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HOH Top-60 Wingers Project - Preliminary & General Discussion Thread

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Old
07-27-2014, 12:02 PM
  #476
Hardyvan123
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Originally Posted by kmad View Post
I'm done my top 80 but I'm going to spend the next week or so reading these discussions and tweaking it when someone makes a good point.

I don't have Bun Cook very high on my list.
I agree with MXD, Bun Cook is very Glenn Anderson like without the playoff resume.

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07-27-2014, 12:07 PM
  #477
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I agree with MXD, Bun Cook is very Glenn Anderson like without the playoff resume.
Bun Cook's regular season offense is a small but clear step up from Glenn Anderson's though, and Bun did bring a solid two-way game. I think they are pretty close to each other - both in the mix of guys who wouldn't look out of place either on or off the list

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07-27-2014, 01:41 PM
  #478
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Bun Cook's regular season offense is a small but clear step up from Glenn Anderson's though, and Bun did bring a solid two-way game. I think they are pretty close to each other - both in the mix of guys who wouldn't look out of place either on or off the list
Cook had a lot more help though, didn't he? He was by far the third best member of his line, Anderson usually second best by far.

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07-27-2014, 02:01 PM
  #479
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Cook had a lot more help though, didn't he? He was by far the third best member of his line, Anderson usually second best by far.
In a post-expansion world, you aren't going to see lines with 3 HHOFers very often anymore.

I can't see Bun Cook getting more help than the 4th best forward on the 80s Edmonton Oilers. Even if Anderson "only" played with Messier at even strength, he still got his share of PP time, right?

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07-27-2014, 02:26 PM
  #480
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Oh good, I love when you all do this. So much great discussion. I just always feel much too young to be able to comment

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07-27-2014, 02:46 PM
  #481
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Originally Posted by Art of Sedinery View Post
Not specifically no. Would just like to see a little more discussion on them.

I have Bentley, Jackson, Hextall, Schriner and Drillon all fairly high on my list, inside top 40. All seem to be locks from what I can see.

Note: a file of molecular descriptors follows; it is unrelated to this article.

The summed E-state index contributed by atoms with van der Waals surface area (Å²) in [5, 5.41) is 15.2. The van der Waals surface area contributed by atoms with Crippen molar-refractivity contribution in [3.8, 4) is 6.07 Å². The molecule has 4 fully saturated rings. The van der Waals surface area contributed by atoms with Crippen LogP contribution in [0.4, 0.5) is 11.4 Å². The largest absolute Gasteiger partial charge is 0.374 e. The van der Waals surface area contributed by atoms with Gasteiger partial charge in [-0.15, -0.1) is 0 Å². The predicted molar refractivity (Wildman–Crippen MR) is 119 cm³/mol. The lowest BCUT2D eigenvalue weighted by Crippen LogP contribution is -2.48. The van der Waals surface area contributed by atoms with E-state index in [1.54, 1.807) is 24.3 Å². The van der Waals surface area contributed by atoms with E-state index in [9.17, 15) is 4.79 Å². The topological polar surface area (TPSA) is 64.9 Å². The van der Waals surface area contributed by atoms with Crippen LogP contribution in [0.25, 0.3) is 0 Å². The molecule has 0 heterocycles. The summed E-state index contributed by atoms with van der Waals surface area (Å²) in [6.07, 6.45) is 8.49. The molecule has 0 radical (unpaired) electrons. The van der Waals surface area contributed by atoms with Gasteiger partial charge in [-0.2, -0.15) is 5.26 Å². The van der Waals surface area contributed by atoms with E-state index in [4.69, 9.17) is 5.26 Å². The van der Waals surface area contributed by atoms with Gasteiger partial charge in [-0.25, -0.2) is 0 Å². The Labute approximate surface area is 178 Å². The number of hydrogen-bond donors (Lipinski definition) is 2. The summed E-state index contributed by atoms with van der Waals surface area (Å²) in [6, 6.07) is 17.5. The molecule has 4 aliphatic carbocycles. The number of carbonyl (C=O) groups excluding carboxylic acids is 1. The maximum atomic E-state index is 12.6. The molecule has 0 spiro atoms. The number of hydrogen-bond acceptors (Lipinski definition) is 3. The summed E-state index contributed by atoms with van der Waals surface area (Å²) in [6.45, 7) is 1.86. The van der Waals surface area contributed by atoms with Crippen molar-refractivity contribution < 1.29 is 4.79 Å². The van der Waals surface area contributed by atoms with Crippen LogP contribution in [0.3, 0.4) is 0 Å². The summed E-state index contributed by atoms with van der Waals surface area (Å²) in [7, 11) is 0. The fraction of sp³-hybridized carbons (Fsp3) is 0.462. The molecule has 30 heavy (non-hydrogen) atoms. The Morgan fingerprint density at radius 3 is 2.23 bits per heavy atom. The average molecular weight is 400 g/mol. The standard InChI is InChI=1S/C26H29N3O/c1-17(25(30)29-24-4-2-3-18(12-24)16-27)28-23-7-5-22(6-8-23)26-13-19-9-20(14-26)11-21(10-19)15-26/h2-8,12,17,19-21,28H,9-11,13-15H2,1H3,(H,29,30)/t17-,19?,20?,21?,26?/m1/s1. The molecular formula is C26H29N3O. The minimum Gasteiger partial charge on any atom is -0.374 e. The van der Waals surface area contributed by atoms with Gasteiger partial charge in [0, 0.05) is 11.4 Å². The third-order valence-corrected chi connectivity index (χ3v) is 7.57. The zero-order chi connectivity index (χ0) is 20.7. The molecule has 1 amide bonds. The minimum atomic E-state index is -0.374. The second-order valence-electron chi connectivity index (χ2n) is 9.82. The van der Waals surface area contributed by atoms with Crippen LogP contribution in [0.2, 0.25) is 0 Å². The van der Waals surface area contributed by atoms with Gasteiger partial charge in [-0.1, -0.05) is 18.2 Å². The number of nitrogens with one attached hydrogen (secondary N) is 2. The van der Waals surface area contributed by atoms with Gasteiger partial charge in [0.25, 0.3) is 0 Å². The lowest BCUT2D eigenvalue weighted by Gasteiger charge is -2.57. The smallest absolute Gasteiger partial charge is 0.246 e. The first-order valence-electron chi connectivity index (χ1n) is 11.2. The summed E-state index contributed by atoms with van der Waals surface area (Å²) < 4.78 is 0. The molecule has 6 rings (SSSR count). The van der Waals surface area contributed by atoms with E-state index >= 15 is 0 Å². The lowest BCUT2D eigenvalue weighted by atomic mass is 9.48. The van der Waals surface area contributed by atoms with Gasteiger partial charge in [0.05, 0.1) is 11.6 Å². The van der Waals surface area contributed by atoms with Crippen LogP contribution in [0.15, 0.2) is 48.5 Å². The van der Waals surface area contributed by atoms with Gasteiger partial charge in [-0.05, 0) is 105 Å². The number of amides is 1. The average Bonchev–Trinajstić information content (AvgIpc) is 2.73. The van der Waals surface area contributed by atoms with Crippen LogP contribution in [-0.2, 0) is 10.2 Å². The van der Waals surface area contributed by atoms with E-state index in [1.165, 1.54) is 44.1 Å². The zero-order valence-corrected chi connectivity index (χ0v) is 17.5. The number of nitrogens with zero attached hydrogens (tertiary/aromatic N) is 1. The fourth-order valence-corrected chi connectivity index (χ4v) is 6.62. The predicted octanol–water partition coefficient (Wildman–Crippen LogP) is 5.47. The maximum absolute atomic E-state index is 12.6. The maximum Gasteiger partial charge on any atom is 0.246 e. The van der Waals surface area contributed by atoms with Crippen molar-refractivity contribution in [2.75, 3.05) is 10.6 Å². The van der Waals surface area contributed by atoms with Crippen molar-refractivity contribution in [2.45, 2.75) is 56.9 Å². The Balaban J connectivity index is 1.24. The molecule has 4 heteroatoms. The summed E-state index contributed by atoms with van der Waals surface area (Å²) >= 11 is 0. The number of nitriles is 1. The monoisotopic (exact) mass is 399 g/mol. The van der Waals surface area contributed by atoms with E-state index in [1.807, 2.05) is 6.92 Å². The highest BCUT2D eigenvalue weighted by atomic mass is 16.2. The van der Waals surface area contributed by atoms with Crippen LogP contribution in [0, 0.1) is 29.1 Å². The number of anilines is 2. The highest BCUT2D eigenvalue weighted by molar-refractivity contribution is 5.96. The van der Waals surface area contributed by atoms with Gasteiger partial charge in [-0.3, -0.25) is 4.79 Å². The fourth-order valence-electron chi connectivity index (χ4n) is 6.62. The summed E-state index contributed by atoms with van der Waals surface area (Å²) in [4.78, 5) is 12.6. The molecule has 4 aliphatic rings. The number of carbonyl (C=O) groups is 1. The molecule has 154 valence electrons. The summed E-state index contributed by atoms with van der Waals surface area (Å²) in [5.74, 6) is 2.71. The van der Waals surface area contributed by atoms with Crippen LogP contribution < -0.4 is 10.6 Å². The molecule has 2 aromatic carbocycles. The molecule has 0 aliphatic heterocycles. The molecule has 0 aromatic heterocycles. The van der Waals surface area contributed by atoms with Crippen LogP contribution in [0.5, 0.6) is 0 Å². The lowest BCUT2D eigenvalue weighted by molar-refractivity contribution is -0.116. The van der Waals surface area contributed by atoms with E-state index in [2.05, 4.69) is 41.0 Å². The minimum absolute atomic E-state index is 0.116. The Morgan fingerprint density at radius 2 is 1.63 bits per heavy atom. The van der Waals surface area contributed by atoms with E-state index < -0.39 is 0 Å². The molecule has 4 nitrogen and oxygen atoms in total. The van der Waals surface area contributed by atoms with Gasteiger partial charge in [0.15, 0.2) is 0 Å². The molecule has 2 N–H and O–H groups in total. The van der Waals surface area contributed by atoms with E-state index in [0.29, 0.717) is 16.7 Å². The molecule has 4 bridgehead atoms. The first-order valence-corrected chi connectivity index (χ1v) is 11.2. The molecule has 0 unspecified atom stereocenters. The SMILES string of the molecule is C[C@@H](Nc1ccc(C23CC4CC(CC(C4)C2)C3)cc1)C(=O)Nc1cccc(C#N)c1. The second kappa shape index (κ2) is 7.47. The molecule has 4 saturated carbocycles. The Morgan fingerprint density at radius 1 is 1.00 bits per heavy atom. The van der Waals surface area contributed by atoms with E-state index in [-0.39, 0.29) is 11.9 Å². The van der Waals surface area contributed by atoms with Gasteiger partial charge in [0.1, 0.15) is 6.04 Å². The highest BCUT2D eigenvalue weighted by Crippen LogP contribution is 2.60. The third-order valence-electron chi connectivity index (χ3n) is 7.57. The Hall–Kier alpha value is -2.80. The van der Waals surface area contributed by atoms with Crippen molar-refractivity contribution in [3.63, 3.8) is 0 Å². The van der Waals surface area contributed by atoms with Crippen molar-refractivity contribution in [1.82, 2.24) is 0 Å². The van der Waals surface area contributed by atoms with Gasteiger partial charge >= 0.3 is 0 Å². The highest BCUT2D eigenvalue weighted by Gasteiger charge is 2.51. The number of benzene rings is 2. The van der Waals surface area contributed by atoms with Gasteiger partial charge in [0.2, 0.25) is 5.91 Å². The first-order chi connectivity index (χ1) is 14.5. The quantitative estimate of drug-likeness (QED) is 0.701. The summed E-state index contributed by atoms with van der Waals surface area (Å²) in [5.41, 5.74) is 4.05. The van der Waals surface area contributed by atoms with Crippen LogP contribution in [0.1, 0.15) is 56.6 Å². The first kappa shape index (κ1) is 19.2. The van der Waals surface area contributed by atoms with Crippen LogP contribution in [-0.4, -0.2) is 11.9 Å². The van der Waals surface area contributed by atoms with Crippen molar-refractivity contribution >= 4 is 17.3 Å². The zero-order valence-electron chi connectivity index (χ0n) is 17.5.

Howe and Patrick comfortably in the 40-50 range. Bun Cook looks like a nice fit somewhere in the bottom 10-15 spots.

But Dumart, Bauer and especially Ace Bailey I am having a tough time nailing down. Bailey had a short career, but a few seasons at a high level. Dumart had a solid career, Bauer a shorter one, but best seasons came between 40 and 47. How much attributed to weaker WWII era?
I really don't understand on why Patrick should be ranked that high. He essentially had 3 really good seasons and the rest was almost average. He's having a hard time making My top 60.

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07-27-2014, 02:47 PM
  #482
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Originally Posted by Art of Sedinery View Post
Not specifically no. Would just like to see a little more discussion on them.

I have Bentley, Jackson, Hextall, Schriner and Drillon all fairly high on my list, inside top 40. All seem to be locks from what I can see.

Howe and Patrick comfortably in the 40-50 range. Bun Cook looks like a nice fit somewhere in the bottom 10-15 spots.

But Dumart, Bauer and especially Ace Bailey I am having a tough time nailing down. Bailey had a short career, but a few seasons at a high level. Dumart had a solid career, Bauer a shorter one, but best seasons came between 40 and 47. How much attributed to weaker WWII era?
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Originally Posted by TheDevilMadeMe View Post
Bun Cook's regular season offense is a small but clear step up from Glenn Anderson's though, and Bun did bring a solid two-way game. I think they are pretty close to each other - both in the mix of guys who wouldn't look out of place either on or off the list
Cook isn't in My top 60. Anderson isn't either.

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07-27-2014, 03:03 PM
  #483
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This is some discussion guys, thanks.

I found last night while re-arranging my list (and effectively re-doing the entire bottom 40) that the hardest spot to pick was #80. I had a list of a dozen guys that I had a hard time justifying 1 over the others.

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07-27-2014, 03:09 PM
  #484
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I really don't understand on why Patrick should be ranked that high. He essentially had 3 really good seasons and the rest was almost average. He's having a hard time making My top 60.
With some tinkering last night I ended up with him closer to Cecil Dillon than Syd Howe. Now more in the 50-60 range.